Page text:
I hooked up Netlify and the domain, and boom the site’s live. Netlify allows you to trigger a build by POST’ing to a url. I briefly considered Zapier, but again I didn’t want to spend money maintaining this site.

I pulled up IFTTT, which has changed a lot since the last time I was on it. Even then, a few minutes later and I had a trigger setup on the hour.

And it’s done.

The site rebuilds from the tip of master, on the hour, and if the build succeeds it deploys.

Yeah I am pretty happy this all worked.

Of course, there was a few obvious bugs to fix. I am using a relative timestamp on the articles, but the site only rebuilds on the hour. So a few seconds ago isn’t a valid timestamp at 10:05am. The fix here is really simple, just bumping up the granularity. Instead of a few seconds ago, it now says within the last hour. And goes up in at least increments of an hour from there.

Then I realised I really want to be able to distinguish Personal and Company blogs, both are valuable to me. Personal blogs are kind of special, because they're almost never trying to sell you something.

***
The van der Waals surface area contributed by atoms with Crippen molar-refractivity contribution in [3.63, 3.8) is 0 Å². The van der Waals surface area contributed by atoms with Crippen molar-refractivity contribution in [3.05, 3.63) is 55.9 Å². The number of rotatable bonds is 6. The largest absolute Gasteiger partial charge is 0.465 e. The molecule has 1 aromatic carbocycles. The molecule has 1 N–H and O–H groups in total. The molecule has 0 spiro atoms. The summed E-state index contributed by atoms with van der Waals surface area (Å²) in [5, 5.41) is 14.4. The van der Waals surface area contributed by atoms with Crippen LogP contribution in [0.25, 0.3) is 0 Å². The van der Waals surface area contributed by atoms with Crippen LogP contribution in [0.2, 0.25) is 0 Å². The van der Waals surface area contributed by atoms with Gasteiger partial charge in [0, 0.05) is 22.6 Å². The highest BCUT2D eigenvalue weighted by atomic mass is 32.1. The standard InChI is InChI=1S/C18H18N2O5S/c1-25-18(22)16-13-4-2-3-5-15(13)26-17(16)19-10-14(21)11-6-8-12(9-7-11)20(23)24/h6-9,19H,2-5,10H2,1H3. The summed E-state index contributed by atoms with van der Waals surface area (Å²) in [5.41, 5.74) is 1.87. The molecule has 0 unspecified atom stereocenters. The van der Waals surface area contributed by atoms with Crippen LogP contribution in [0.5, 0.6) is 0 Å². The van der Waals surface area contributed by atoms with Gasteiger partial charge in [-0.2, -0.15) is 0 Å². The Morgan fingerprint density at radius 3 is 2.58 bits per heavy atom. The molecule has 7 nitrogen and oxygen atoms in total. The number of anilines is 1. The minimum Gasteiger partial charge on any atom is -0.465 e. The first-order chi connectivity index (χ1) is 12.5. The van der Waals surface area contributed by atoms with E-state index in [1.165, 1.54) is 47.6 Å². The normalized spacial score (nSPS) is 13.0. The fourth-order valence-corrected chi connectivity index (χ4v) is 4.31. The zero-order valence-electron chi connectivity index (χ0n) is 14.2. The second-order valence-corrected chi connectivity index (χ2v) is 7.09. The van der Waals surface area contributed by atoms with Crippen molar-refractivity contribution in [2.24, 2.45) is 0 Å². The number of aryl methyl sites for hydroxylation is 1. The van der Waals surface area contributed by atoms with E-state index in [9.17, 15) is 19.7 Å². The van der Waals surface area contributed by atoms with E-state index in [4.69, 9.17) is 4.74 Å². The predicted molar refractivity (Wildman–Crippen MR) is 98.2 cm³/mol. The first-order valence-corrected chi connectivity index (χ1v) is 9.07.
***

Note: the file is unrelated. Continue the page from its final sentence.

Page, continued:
Adding a menu and few pages with slightly different queries, and the small changes to the feed reader itself took maybe and hour.

After that, I had to fix a few styles to be properly responsive. But that was it.

And we're done

Is there more I could do?


It could use an apple-touch-icon and a favicon while I’m at it. Much of the code is messy, and just dumped. That could be neater.

But also, it works.

And right now, it really doesn’t need to do anything other that what it’s doing right now.

The only thing, that really needs to change is the source.opml file.

I'm probably going to add or fix things over time, but I don’t need to.

This is all to say 2019 is very different to 2006 when I started playing with this stuff. The incredible amount of code and free services makes this so easy. It’s not all easy, I still work on complex front and back ends for real money

But to see an idea become a real thing, that I’m using every day.

It’s just nice.


And also, add your personal or company (or both) to the site via a Pull Request.

Unless it’s spammy or really unsuitable, I’ll merge it.

— OK